Meltdown and Spectre CPU Flaw
What You Need to Know
Some computer security issues are rather isolated, confined to a single operating system or an obscure piece of software. Others are more widespread, affecting millions of users and spanning the entire globe.
The newly discovered Spectre and Meltdown CPU flaws clearly belong in the latter category. Unlike some other security flaws, which were fairly limited in scope, the impact of the Spectre and Meltdown vulnerabilities could not be larger or more far-reaching.
What is the Flaw and Which Systems Does It Impact?
As a business owner or manager, it is important to have the right information, so a look at the CPU flaws and what they entail is a good place to start.
The sheer scope of these two CPU vulnerabilities is breathtaking. Experts estimate that some 90% of computers are impacted by the two bugs, including just about every desktop, laptop and server manufactured over the last 10 years.
If your business uses any type of computer, chances are you could be affected by the Spectre CPU flaw, the Meltdown vulnerability, or both.
Impact Varies Widely
While just about every computer system released during the last decade is affected in some way, the exact nature of the impact varies widely.
Some businesses, particularly cloud providers and the operators of server farms, could experience severe disruptions to their operations, while others may be largely unaffected.
Now of course, that doesn’t mean businesses should not be concerned with patching their systems and researching the impact of the Spectre and Meltdown CPU flaws. It just means that not every business will be impacted to the same level.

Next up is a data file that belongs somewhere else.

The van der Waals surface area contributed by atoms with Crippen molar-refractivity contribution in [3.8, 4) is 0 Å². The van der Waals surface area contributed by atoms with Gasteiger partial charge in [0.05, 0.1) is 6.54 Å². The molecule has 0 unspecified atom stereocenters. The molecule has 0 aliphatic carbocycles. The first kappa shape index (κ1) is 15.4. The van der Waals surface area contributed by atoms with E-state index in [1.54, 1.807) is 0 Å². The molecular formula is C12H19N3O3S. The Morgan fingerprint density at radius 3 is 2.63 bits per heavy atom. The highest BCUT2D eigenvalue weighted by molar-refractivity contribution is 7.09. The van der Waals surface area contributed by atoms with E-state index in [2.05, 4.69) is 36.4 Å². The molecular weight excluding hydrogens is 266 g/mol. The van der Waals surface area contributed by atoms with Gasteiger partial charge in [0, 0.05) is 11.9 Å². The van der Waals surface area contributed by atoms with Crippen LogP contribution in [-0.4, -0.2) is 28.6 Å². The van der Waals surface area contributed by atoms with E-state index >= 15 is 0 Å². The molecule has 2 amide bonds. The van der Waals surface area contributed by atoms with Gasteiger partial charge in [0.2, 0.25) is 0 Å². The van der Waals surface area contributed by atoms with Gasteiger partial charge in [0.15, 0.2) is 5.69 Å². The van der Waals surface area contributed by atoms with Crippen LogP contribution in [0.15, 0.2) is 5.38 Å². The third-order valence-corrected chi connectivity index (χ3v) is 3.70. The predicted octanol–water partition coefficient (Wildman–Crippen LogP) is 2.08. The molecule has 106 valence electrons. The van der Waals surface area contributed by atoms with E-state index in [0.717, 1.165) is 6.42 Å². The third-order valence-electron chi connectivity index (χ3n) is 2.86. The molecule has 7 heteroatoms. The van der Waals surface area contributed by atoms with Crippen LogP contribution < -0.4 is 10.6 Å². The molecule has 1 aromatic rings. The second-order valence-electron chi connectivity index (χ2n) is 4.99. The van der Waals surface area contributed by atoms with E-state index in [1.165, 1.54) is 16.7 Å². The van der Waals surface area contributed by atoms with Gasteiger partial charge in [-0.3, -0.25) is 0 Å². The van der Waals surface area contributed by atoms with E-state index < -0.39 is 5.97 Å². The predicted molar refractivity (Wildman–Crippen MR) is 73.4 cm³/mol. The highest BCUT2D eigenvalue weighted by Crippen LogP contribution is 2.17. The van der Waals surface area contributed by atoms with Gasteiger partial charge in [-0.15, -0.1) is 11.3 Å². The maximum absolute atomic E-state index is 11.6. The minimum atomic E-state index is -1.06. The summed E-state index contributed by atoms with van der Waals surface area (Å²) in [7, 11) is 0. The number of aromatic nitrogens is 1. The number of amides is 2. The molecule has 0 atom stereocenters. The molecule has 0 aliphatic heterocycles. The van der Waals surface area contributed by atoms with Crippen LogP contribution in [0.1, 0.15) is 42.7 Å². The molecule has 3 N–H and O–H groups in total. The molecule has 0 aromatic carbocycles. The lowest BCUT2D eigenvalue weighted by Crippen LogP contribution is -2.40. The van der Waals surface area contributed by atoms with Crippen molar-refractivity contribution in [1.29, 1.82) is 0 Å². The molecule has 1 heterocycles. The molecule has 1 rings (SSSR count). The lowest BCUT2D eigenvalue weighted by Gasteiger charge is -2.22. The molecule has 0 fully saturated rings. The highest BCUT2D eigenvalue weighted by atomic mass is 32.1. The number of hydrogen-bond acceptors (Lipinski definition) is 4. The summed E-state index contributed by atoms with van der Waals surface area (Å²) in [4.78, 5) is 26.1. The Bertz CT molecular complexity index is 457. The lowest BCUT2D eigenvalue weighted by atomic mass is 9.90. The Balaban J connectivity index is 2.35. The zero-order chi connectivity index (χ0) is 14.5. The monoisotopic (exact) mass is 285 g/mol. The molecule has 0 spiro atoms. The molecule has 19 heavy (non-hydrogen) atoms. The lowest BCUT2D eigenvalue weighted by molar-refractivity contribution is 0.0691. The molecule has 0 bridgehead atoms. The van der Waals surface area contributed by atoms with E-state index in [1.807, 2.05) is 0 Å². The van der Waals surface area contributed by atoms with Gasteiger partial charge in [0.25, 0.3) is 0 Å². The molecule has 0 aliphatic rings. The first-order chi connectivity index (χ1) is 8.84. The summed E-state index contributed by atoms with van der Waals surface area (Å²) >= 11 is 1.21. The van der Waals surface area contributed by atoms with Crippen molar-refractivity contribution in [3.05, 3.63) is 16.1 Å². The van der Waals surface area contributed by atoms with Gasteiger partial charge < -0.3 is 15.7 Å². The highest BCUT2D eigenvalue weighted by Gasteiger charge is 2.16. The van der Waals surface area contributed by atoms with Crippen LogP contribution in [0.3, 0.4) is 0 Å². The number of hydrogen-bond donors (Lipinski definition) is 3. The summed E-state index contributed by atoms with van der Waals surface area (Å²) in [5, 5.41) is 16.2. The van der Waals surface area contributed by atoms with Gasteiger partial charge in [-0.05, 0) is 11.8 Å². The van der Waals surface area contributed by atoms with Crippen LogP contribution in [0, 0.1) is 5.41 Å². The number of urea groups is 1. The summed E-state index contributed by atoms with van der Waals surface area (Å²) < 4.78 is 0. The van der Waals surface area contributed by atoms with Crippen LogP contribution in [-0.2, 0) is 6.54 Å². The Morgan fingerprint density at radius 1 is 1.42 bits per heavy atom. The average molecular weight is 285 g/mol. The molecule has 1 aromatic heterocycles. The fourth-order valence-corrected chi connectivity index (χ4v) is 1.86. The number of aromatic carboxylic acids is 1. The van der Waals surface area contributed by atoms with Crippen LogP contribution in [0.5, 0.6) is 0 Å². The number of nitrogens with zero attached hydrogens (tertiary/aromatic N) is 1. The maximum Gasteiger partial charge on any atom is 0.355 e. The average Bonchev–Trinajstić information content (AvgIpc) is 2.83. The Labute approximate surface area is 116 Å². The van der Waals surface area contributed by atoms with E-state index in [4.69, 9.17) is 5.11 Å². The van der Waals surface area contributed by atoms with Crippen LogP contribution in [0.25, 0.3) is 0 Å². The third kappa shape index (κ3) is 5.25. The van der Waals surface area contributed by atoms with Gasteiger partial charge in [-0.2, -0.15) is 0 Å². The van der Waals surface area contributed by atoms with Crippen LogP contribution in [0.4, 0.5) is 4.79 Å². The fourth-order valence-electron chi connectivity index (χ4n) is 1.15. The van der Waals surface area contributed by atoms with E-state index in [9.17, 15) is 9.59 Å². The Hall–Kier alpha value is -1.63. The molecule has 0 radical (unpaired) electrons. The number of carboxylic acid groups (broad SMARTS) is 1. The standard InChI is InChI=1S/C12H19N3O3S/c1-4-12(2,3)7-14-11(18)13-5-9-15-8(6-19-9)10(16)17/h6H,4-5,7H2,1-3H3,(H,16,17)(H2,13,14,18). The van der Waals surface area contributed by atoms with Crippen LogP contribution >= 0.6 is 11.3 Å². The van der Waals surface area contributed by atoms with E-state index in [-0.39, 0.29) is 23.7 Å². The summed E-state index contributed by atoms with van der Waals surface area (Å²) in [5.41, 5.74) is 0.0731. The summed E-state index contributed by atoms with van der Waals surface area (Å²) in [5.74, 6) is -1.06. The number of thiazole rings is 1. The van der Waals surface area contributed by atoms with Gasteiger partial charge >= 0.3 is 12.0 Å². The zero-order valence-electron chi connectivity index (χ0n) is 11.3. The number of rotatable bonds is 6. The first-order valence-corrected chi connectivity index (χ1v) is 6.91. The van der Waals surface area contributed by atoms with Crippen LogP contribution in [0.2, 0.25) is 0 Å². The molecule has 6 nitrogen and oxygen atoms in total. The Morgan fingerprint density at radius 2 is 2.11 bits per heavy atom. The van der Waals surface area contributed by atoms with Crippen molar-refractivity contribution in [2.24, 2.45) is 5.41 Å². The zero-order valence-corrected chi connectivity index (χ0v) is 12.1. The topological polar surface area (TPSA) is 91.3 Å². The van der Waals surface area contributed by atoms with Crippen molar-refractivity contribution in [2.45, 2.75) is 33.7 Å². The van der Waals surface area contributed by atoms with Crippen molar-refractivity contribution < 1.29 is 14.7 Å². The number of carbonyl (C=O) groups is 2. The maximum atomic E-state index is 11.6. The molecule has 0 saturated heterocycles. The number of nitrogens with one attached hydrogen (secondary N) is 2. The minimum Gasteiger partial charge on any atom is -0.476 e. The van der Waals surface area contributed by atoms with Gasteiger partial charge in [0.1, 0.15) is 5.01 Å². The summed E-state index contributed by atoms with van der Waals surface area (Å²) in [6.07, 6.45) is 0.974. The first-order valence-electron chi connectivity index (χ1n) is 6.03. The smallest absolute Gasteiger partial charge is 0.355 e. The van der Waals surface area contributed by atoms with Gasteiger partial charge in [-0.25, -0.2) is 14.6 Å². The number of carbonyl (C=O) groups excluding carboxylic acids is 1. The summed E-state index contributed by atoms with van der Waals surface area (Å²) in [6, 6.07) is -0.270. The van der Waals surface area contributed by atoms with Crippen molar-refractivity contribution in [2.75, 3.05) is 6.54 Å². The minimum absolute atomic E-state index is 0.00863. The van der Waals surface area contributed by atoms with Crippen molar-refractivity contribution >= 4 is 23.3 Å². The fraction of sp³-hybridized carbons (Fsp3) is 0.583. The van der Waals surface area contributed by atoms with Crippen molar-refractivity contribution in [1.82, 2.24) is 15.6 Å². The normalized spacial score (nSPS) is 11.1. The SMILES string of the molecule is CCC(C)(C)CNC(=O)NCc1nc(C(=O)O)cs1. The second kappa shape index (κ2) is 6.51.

The impact on your business will depend on a number of different factors, including the type of hardware you use, how diligent you are about updating your servers and operating systems and the size of your computer workload.
What Makes These Vulnerabilities Different?
Security holes and computer vulnerabilities are nothing new – they have been around for decades.
What makes Meltdown and Spectre different is the nature of the flaw. Unlike software-based vulnerabilities, Meltdown and Spectre join the list of hardware vulnerabilities that reside in the computer’s hardware, in something called the kernel.
Without getting too technical, the kernel is a key part of the system, and it is something that laptops, desktops and servers all share.
The kernel vulnerabilities known as Meltdown and Spectre exist regardless of operating system – machines running Windows, Linux, iOS, MacOS and Android are all affected. So are iPhones, Galaxies and Google smartphones.
If your business has adopted a Bring Your Own Device (BYOD) policy, you need to take immediate steps to secure these vulnerable mobile devices.
Everyday Users vs. Business Owners
For everyday users, the Spectre and Meltdown vulnerabilities are worrying, but probably not catastrophic. It would take a sophisticated hacker to read and interpret the kernel-based passwords and other private information the CPU flaw could reveal.